On the unstable boundaries between “interior” and “exterior,” “private” and “public,” and always in some way relating to a “beyond,” the imagery of interior space in literature reveals itself as an often disruptive code of subjectivity and of modernity. The wide variety of interior spaces elicited in literature — from the odd room over the womb, secluded parks, and train compartments, to the city as a world under a cloth — reveal a common defining feature: these interiors can all be analyzed as codes of a paradoxical, both assertive and fragile, subjectivity in its own unique time and history. They function as subtexts that define subjectivity, time, and history as profoundly ambiguous realities, on interchangeable existential, socio-political, and epistemological levels.
This volume addresses the imagery of interior spaces in a number of iconic and also lesser known yet significant authors of European, North American, and Latin American literature of the nineteenth, twentieth, and twenty-first centuries: Djuna Barnes, Edmond de Goncourt, William Faulkner, Gabriel García Márquez, Benito Pérez Galdós, Elsa Morante, Robert Musil, Jules Romains, Peter Waterhouse, and Émile Zola.
About the Editors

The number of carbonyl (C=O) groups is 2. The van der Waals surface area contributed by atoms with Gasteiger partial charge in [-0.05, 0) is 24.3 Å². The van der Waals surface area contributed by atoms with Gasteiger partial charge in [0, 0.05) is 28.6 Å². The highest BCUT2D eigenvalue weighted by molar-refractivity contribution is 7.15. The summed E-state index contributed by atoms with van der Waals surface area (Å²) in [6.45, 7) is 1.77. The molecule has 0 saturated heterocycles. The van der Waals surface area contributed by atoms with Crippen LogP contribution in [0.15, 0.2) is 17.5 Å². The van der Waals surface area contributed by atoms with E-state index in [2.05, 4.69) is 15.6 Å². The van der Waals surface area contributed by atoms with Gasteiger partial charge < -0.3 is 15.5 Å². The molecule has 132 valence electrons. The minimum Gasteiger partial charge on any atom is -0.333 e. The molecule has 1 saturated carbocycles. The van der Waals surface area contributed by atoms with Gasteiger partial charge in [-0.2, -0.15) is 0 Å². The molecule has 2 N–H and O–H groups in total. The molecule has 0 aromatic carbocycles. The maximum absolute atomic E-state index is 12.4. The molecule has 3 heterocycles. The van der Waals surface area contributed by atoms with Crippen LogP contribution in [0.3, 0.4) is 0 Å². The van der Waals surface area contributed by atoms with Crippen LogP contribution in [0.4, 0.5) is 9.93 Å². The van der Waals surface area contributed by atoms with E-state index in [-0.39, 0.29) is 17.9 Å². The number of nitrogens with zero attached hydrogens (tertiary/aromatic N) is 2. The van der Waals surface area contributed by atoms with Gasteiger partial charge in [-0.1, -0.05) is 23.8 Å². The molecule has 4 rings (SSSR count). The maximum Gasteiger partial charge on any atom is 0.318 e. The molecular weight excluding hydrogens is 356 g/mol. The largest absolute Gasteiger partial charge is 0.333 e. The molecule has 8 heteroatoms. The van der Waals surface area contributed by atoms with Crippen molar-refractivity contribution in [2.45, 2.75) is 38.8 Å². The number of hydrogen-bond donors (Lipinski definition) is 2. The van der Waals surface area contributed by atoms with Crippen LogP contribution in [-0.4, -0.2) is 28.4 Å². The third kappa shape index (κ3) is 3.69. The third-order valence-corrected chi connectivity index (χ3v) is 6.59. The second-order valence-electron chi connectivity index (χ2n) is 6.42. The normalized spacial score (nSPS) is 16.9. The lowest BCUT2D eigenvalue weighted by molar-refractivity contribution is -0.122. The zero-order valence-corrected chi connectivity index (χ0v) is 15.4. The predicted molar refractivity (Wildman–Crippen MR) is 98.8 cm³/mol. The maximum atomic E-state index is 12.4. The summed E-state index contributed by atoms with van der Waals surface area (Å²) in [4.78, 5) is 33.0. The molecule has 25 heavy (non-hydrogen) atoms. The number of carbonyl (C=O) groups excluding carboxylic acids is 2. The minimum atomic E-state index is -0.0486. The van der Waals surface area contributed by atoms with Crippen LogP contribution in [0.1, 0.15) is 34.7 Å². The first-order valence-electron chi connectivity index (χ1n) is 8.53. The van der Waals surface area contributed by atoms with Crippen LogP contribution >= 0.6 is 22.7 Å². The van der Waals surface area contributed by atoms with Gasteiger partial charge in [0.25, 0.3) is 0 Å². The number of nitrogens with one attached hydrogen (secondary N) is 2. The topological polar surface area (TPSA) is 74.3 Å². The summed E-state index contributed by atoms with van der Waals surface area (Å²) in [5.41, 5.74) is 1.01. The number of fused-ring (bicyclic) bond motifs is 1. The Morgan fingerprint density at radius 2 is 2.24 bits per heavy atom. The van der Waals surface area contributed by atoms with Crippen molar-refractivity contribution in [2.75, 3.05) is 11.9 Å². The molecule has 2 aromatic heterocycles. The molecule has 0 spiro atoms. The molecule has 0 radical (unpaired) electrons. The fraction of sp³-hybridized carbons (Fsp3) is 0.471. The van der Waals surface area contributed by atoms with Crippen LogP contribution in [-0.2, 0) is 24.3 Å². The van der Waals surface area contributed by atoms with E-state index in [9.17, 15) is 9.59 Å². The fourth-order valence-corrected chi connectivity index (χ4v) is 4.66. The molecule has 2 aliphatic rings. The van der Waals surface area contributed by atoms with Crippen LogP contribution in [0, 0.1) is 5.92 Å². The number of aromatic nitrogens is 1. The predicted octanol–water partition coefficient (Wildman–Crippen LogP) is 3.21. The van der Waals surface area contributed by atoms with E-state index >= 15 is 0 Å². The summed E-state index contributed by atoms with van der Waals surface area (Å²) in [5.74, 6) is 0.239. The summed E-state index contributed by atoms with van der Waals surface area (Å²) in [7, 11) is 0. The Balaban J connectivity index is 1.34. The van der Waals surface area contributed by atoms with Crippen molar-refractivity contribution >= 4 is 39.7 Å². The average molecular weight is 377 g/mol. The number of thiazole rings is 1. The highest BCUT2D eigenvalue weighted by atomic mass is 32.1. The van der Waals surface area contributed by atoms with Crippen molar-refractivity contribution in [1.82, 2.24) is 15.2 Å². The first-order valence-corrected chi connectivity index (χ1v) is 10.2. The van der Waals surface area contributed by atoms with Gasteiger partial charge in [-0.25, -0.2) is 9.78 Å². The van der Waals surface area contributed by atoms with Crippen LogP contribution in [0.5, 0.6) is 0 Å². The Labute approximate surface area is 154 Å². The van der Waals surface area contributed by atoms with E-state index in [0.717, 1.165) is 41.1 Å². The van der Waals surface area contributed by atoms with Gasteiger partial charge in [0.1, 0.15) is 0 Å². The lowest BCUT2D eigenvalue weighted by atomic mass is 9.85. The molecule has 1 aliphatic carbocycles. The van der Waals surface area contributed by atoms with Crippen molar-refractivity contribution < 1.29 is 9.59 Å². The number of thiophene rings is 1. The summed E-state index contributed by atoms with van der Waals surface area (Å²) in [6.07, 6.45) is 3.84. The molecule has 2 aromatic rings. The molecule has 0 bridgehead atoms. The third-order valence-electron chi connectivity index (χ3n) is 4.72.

Dominique Bauer is a professor in the Faculty of Architecture, University of Leuven (Belgium). She is also a member of GEMCA (Centre d’Analyse Culturelle de la Première Modernité), at the Université Catholique de Louvain, and was a visiting scholar at the CES Minda de Gunzburg at Harvard in 2009. She is series editor of Spatial Imageries in Historical Perspective with Amsterdam University Press. She works in the field of comparative literature, cultural history, and philosophy. Her research focuses on spatial images and interiority in literature and scholarly discourses, mainly in the long nineteenth-century in France and Belgium. She has published Beyond the Frame: Case Studies (Academic and Scientific Publishers, 2016) and Place-Text-Trace: The Fragility of the Spatial Image (Peeters, 2018), and she currently studies notions of absence, presence, and temporality in spatial images. On these themes, she has also published a number of book chapters and articles (on Balzac, Rodenbach and Belgian symbolism).
Michael J. Kelly is Visiting Assistant Professor in Comparative Literature at Binghamton University (SUNY). He is an interdisciplinary scholar who specializes in Continental Thought, Historical Theory, and the pre-Modern History of the Mediterranean. Michael received his Ph.D. in History from the University of Leeds, where he was twice awarded the annual extraordinary research prize. Michael is Director of the international, open-access project Networks and Neighbours, co-Editor, with Dolores Castro, of the Visigothic Symposia and co-Editor, with Paulo Pachá, of Capitalism’s Past. He has published articles and books in philosophy, literary theory and history, including, with Arthur Rose, Theories of History: History Read Across the Humanities (New York & London: Bloomsbury, 2018).